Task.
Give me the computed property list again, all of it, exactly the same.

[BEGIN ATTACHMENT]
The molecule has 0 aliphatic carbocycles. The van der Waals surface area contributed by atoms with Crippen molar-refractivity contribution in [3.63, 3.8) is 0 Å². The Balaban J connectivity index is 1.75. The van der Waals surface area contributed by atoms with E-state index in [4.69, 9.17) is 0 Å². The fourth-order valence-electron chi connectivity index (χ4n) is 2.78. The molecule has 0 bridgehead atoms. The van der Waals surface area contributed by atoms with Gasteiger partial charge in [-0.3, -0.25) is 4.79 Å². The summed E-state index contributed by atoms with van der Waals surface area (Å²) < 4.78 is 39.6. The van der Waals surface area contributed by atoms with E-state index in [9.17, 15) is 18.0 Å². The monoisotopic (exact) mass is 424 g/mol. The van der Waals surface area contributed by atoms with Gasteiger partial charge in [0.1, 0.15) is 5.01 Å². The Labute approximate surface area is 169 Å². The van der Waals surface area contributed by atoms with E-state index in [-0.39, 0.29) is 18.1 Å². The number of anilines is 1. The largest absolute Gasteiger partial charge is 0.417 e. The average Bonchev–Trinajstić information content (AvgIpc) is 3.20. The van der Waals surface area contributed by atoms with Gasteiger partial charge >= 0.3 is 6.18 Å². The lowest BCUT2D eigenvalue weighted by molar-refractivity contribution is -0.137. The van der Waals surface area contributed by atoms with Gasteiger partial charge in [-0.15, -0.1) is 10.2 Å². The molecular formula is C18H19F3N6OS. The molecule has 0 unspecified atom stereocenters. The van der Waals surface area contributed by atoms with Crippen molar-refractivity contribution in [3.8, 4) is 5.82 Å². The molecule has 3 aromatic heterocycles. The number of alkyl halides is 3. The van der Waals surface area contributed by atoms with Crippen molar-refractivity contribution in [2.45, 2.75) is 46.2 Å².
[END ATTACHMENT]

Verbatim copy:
The molecule has 0 aliphatic carbocycles. The van der Waals surface area contributed by atoms with Crippen molar-refractivity contribution in [3.63, 3.8) is 0 Å². The Balaban J connectivity index is 1.75. The van der Waals surface area contributed by atoms with E-state index in [4.69, 9.17) is 0 Å². The fourth-order valence-electron chi connectivity index (χ4n) is 2.78. The molecule has 0 bridgehead atoms. The van der Waals surface area contributed by atoms with Gasteiger partial charge in [-0.3, -0.25) is 4.79 Å². The summed E-state index contributed by atoms with van der Waals surface area (Å²) < 4.78 is 39.6. The van der Waals surface area contributed by atoms with E-state index in [9.17, 15) is 18.0 Å². The monoisotopic (exact) mass is 424 g/mol. The van der Waals surface area contributed by atoms with Gasteiger partial charge in [0.1, 0.15) is 5.01 Å². The Labute approximate surface area is 169 Å². The van der Waals surface area contributed by atoms with E-state index in [-0.39, 0.29) is 18.1 Å². The number of anilines is 1. The largest absolute Gasteiger partial charge is 0.417 e. The average Bonchev–Trinajstić information content (AvgIpc) is 3.20. The van der Waals surface area contributed by atoms with Gasteiger partial charge >= 0.3 is 6.18 Å². The lowest BCUT2D eigenvalue weighted by molar-refractivity contribution is -0.137. The van der Waals surface area contributed by atoms with Gasteiger partial charge in [-0.15, -0.1) is 10.2 Å². The molecular formula is C18H19F3N6OS. The molecule has 0 unspecified atom stereocenters. The van der Waals surface area contributed by atoms with Crippen molar-refractivity contribution in [3.8, 4) is 5.82 Å². The molecule has 3 aromatic heterocycles. The number of alkyl halides is 3. The van der Waals surface area contributed by atoms with Crippen molar-refractivity contribution in [2.45, 2.75) is 46.2 Å².